4. National Post puts it on their Tumblr.
  5. Graphic goes viral.
  6. Graphic shows up on CNN, where Anderson Cooper, not really up on the Canadian newspaper industry, credits the National Post with a sort of vague but enthusiastic attribution, calling it “a website.” Well, sure, but.

Perhaps the most interesting question about this, which Charles Apple asks: Did this graphic ever appear in print?

I’m not sure the answer matters, really, other than as evidence that you can create original content and drive loads of traffic (fleeting as it may be in this case) to your original content, even if it’s just an online illustration intended to gussy up an interesting wire story.

More fun questions: OK, so the traffic came and went, but did the National Post expand its reach by scoring some new Facebook fans, Tumblr followers, Twitter followers? Probably.

Customer service, community management, and comment threads

If you’re reading this, you’ve probably been on one side (or quite possibly the other) of an exchange that goes something like this:

PERSON AT NEWSPAPER WITH WEB-RELATED JOB: Sentinel, this is Ryan, how can I help you?
USER: Your website’s all wrong.
PANWWRJ: Really? What’s wrong?
USER: You don’t use XMLT 4.1. It’s still on 4.05. And your feeds are all gunked up with UTF-7. And your reporters talk too much about the city council. They should be writing stories about what the county commission is doing to the street in front of my house! And why can’t I read your forums on my jailbroken Palm Pilot? I can read the [LARGE NEWSPAPER LOCATED ON A DIFFERENT CONTINENT]’s blogs on it just fine.
PANWWRJ: Interesting.

Fun, right? Right? Guys?

OK, so maybe it isn’t that much fun to take that call.

But why do we get them? Do print readers give us as much input? What’s the ratio of letters-to-the-editor sent by mail to the number of website comments expressing an opinion on an issue?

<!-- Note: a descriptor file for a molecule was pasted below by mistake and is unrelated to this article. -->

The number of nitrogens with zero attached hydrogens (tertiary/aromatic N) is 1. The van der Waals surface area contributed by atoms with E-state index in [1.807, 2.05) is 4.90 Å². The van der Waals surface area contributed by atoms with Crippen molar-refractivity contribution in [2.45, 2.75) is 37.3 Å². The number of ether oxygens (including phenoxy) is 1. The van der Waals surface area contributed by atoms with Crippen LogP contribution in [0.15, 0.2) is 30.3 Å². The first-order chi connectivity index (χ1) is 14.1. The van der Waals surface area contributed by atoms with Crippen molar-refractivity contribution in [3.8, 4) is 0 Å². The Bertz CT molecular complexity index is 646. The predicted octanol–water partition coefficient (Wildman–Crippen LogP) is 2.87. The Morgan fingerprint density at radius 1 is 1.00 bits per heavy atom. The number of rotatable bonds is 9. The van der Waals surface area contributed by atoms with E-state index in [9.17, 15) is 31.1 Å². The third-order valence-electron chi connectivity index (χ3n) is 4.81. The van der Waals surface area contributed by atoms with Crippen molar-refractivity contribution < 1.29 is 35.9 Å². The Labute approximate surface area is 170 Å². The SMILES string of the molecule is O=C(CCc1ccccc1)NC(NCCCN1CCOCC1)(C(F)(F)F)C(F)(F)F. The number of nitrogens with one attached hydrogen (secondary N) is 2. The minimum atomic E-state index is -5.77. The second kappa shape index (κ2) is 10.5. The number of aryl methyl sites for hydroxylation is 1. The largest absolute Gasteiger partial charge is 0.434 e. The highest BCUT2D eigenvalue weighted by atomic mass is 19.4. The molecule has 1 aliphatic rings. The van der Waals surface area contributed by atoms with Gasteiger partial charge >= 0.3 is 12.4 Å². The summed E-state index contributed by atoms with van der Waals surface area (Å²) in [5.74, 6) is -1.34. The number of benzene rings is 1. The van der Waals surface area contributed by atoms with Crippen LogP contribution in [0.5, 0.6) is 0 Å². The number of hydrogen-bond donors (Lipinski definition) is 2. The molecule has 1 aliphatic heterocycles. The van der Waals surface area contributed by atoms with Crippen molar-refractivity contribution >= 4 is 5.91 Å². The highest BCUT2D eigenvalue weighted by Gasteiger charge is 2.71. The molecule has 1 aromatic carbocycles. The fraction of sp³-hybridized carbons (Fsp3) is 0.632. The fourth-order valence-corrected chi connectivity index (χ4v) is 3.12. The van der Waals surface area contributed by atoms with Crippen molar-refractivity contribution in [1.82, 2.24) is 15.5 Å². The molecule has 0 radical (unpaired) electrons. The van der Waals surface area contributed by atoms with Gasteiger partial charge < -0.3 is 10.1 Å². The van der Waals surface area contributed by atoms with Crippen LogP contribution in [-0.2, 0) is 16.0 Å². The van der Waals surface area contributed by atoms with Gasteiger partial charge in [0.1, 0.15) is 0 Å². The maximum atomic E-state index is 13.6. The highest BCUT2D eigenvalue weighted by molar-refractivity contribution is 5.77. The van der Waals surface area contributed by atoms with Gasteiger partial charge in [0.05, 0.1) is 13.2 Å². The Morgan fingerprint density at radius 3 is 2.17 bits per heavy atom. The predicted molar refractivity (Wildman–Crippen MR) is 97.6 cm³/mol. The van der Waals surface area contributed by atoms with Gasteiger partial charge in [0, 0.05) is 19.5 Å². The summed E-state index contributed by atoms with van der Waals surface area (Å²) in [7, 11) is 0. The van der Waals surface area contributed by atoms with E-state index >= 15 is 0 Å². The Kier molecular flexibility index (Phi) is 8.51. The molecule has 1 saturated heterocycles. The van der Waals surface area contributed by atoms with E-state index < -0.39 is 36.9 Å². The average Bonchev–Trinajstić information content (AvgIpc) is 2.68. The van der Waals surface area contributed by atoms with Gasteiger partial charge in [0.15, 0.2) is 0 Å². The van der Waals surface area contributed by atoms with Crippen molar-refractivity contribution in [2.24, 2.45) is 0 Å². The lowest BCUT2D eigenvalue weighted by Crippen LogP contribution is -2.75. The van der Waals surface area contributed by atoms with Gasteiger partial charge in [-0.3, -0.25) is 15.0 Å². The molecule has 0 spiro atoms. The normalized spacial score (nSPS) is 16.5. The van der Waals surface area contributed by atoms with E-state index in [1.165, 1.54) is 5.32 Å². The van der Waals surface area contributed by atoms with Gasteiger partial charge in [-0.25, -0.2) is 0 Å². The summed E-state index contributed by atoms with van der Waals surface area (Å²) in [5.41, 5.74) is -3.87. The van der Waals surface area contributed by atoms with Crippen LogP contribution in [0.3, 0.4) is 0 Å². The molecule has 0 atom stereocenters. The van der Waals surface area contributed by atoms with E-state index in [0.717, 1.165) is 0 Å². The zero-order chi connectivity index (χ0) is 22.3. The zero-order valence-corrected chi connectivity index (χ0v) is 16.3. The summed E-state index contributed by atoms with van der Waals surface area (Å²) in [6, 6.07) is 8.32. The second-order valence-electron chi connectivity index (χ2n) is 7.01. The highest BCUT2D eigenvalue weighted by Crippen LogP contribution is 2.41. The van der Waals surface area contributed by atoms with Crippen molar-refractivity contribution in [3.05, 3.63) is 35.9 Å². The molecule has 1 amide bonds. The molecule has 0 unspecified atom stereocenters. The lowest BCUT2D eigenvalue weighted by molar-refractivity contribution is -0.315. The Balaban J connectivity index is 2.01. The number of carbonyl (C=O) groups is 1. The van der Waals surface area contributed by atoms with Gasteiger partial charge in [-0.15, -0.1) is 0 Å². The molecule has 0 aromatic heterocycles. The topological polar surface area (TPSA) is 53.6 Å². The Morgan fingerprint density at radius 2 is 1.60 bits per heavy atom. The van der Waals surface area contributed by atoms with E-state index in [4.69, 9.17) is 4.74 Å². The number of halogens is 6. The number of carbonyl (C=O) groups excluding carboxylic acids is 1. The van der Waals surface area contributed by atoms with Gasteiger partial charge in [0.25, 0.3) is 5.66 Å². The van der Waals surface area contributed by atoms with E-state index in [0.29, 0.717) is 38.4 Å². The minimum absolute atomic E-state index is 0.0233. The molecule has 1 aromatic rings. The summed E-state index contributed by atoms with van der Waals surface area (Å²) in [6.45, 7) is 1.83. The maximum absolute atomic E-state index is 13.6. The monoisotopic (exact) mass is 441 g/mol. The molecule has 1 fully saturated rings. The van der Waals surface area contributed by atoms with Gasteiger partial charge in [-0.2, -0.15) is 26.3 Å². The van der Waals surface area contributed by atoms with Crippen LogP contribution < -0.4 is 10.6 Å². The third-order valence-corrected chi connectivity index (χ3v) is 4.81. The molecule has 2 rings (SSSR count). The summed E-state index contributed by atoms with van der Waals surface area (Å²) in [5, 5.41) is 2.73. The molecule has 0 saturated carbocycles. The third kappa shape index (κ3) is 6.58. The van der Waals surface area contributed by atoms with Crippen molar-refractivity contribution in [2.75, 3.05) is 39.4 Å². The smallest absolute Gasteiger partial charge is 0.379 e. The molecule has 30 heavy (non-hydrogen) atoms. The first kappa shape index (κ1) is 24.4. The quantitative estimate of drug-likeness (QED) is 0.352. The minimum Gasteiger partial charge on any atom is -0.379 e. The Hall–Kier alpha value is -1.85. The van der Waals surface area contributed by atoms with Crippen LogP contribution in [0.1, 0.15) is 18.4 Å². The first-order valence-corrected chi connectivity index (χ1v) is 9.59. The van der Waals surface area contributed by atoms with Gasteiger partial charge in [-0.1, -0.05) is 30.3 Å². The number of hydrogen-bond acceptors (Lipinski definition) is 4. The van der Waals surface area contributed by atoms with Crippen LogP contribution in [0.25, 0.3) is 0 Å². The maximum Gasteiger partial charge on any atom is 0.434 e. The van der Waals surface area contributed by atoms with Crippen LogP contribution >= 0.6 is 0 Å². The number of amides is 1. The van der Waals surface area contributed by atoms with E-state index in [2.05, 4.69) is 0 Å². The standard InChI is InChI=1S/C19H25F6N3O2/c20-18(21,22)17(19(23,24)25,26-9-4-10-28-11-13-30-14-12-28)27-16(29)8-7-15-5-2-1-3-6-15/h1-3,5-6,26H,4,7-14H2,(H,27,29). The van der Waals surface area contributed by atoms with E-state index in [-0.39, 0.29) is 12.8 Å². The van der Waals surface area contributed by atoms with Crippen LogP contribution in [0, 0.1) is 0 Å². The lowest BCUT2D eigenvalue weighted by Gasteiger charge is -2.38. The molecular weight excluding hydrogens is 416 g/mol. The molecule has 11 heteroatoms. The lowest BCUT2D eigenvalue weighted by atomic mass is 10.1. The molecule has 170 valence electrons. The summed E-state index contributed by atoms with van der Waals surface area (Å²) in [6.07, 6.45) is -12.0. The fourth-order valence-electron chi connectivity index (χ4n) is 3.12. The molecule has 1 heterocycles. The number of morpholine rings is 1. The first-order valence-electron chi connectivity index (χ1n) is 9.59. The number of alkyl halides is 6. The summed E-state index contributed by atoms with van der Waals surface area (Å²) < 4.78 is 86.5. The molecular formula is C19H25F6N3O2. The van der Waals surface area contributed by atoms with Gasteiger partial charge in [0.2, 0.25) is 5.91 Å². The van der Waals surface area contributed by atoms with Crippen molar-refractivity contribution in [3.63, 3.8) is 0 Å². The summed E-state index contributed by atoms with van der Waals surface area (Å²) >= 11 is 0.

Paul Ford, who you might vaguely remember as the guy responsible for scanning and cataloging the archives of Harper’s a few years back, has given the phenomenon illustrated in the above call transcript a name:

Why Wasn’t I Consulted?

Read his piece on the Web as a customer service medium. Now. Go ahead. I’ll wait.

To loosely paraphrase, summarize, and otherwise interpret his thesis, for those of you that insisted on continuing to scan this post without pause:

The Web, and related communication methods, provide the instant gratification of a little “swoosh” sound as we send our opinions off into the ether, and a “ding” as they arrive in inboxes, as text messages, or even a handsome little bit of javascript that refreshes a “thumbs up” count next to a comment on a news article as we mash the little thumb in earnest, albeit truncated, appreciation of what’s been said.

Instant gratification.

Funny thing about instant gratification, however, is that it’s the perfect way to set the expectation that my swooshing e-mail, my dinging text message, and my refreshing little thumbs-up have an effect, a value, an importance. When my vote is added to the poll results, I feel I have been consulted on the issue.

Here’s Paul Ford on “Why Wasn’t I Consulted”:

It is the rule from which other rules are derived. Humans have a fundamental need to be consulted, engaged, to exercise their knowledge (and thus power), and no other medium that came before has been able to tap into that as effectively.

Let’s go back to our call transcript, and see what our news website user is trying to express, exactly.

USER: I am important, and my opinion matters.
PERSON AT NEWSPAPER WITH WEB-RELATED JOB: Of course you are, and it does. Honest.
USER: So next time you decide to upgrade your webserver to Venus 5.89 instead of Mars 4.12, you should ask me about it first. Why Wasn’t I Consulted? I probably know more than you about it, anyway.


Sound familiar?

“My readers know more than I do.” — Dan Gillmor

So if we’ve established that the Web is the best medium ever to feed the “Why Wasn’t I Consulted?” need, and we’ve established that in the broad, overarching sense of the relationship of a single reporter to the public at large connected by the Web, that our readers know more than we do, what are we doing to tap into that need and that knowledge?

Well, there’s an obvious spot on news sites where we can tap in, but we don’t always.

Comment threads.

A few ideas:

  • At the bare minimum, it’s easy to recommend that reporters pay some amount of attention to comment threads on the stories they report.
  • Giving users an up and down voting mechanism on individual comments is probably also a prerequisite to doing this efficiently.
  • From there, your reporters should now have a way to sort comments based on the thumbing-up users have taken care of for you. (Wasn’t that nice of them?)